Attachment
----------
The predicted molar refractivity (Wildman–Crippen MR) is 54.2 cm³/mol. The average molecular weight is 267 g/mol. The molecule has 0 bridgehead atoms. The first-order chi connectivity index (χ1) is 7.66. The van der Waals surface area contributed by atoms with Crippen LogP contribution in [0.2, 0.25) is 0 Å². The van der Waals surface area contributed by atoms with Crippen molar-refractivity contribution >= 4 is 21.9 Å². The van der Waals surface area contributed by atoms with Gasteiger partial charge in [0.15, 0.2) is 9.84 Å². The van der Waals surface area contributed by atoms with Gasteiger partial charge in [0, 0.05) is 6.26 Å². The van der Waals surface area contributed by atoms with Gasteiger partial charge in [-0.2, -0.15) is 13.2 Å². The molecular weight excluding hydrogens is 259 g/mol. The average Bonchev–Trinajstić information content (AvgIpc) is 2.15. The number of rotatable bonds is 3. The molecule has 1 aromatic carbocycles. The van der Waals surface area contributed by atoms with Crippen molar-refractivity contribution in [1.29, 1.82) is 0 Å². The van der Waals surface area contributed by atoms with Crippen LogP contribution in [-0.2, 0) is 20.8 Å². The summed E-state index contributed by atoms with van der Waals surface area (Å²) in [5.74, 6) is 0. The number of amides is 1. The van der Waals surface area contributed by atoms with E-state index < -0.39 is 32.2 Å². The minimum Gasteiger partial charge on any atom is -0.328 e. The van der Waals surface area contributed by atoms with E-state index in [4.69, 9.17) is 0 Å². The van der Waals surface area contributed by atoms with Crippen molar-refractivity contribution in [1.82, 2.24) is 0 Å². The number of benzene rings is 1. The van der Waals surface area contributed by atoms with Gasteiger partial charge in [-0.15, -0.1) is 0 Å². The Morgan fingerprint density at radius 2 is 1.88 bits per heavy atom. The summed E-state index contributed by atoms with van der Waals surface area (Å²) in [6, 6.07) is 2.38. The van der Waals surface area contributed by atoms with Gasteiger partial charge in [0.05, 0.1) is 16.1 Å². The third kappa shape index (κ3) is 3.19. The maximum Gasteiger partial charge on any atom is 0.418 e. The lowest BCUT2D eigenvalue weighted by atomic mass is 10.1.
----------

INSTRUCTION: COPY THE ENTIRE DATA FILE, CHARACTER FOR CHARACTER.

The predicted molar refractivity (Wildman–Crippen MR) is 54.2 cm³/mol. The average molecular weight is 267 g/mol. The molecule has 0 bridgehead atoms. The first-order chi connectivity index (χ1) is 7.66. The van der Waals surface area contributed by atoms with Crippen LogP contribution in [0.2, 0.25) is 0 Å². The van der Waals surface area contributed by atoms with Crippen molar-refractivity contribution >= 4 is 21.9 Å². The van der Waals surface area contributed by atoms with Gasteiger partial charge in [0.15, 0.2) is 9.84 Å². The van der Waals surface area contributed by atoms with Gasteiger partial charge in [0, 0.05) is 6.26 Å². The van der Waals surface area contributed by atoms with Gasteiger partial charge in [-0.2, -0.15) is 13.2 Å². The molecular weight excluding hydrogens is 259 g/mol. The average Bonchev–Trinajstić information content (AvgIpc) is 2.15. The number of rotatable bonds is 3. The molecule has 1 aromatic carbocycles. The van der Waals surface area contributed by atoms with Crippen molar-refractivity contribution in [1.29, 1.82) is 0 Å². The van der Waals surface area contributed by atoms with Crippen LogP contribution in [-0.2, 0) is 20.8 Å². The summed E-state index contributed by atoms with van der Waals surface area (Å²) in [5.74, 6) is 0. The number of amides is 1. The van der Waals surface area contributed by atoms with E-state index < -0.39 is 32.2 Å². The minimum Gasteiger partial charge on any atom is -0.328 e. The van der Waals surface area contributed by atoms with E-state index in [4.69, 9.17) is 0 Å². The van der Waals surface area contributed by atoms with Crippen molar-refractivity contribution in [1.82, 2.24) is 0 Å². The number of benzene rings is 1. The van der Waals surface area contributed by atoms with Gasteiger partial charge in [-0.15, -0.1) is 0 Å². The Morgan fingerprint density at radius 2 is 1.88 bits per heavy atom. The summed E-state index contributed by atoms with van der Waals surface area (Å²) in [6, 6.07) is 2.38. The van der Waals surface area contributed by atoms with Gasteiger partial charge in [0.05, 0.1) is 16.1 Å². The third kappa shape index (κ3) is 3.19. The maximum Gasteiger partial charge on any atom is 0.418 e. The lowest BCUT2D eigenvalue weighted by atomic mass is 10.1.